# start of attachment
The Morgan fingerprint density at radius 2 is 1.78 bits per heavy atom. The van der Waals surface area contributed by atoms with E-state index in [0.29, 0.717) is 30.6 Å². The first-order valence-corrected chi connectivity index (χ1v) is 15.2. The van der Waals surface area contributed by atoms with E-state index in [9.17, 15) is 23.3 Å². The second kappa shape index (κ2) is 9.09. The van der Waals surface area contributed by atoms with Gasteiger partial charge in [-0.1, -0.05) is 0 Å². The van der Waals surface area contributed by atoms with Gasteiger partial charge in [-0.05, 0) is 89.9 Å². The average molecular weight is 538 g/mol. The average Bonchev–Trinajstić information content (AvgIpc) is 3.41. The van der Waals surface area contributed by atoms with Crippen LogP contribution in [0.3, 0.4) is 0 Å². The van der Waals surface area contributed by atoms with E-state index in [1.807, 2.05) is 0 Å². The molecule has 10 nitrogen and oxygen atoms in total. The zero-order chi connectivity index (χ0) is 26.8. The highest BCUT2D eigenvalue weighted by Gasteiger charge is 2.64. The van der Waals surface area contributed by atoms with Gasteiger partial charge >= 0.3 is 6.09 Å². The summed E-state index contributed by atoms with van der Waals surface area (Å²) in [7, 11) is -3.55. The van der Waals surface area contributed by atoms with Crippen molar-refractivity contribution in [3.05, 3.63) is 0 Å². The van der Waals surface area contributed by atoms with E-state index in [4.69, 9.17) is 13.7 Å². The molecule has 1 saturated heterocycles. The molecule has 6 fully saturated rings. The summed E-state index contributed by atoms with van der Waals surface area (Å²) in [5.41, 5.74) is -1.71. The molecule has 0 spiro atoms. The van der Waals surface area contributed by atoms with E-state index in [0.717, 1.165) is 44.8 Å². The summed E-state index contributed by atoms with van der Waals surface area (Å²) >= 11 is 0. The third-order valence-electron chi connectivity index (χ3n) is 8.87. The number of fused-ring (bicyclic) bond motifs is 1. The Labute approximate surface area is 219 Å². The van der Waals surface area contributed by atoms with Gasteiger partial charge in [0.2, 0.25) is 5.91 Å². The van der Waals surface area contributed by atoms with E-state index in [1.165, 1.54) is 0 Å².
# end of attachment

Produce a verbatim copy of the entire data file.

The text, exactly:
The Morgan fingerprint density at radius 2 is 1.78 bits per heavy atom. The van der Waals surface area contributed by atoms with E-state index in [0.29, 0.717) is 30.6 Å². The first-order valence-corrected chi connectivity index (χ1v) is 15.2. The van der Waals surface area contributed by atoms with E-state index in [9.17, 15) is 23.3 Å². The second kappa shape index (κ2) is 9.09. The van der Waals surface area contributed by atoms with Gasteiger partial charge in [-0.1, -0.05) is 0 Å². The van der Waals surface area contributed by atoms with Gasteiger partial charge in [-0.05, 0) is 89.9 Å². The average molecular weight is 538 g/mol. The average Bonchev–Trinajstić information content (AvgIpc) is 3.41. The van der Waals surface area contributed by atoms with Crippen LogP contribution in [0.3, 0.4) is 0 Å². The van der Waals surface area contributed by atoms with E-state index in [1.807, 2.05) is 0 Å². The molecule has 10 nitrogen and oxygen atoms in total. The zero-order chi connectivity index (χ0) is 26.8. The highest BCUT2D eigenvalue weighted by Gasteiger charge is 2.64. The van der Waals surface area contributed by atoms with Gasteiger partial charge >= 0.3 is 6.09 Å². The summed E-state index contributed by atoms with van der Waals surface area (Å²) in [7, 11) is -3.55. The van der Waals surface area contributed by atoms with Crippen molar-refractivity contribution in [3.05, 3.63) is 0 Å². The van der Waals surface area contributed by atoms with E-state index in [4.69, 9.17) is 13.7 Å². The molecule has 1 saturated heterocycles. The molecule has 6 fully saturated rings. The summed E-state index contributed by atoms with van der Waals surface area (Å²) in [5.41, 5.74) is -1.71. The molecule has 0 spiro atoms. The van der Waals surface area contributed by atoms with E-state index in [0.717, 1.165) is 44.8 Å². The summed E-state index contributed by atoms with van der Waals surface area (Å²) >= 11 is 0. The third-order valence-electron chi connectivity index (χ3n) is 8.87. The number of fused-ring (bicyclic) bond motifs is 1. The Labute approximate surface area is 219 Å². The van der Waals surface area contributed by atoms with Gasteiger partial charge in [0.2, 0.25) is 5.91 Å². The van der Waals surface area contributed by atoms with E-state index in [1.165, 1.54) is 0 Å².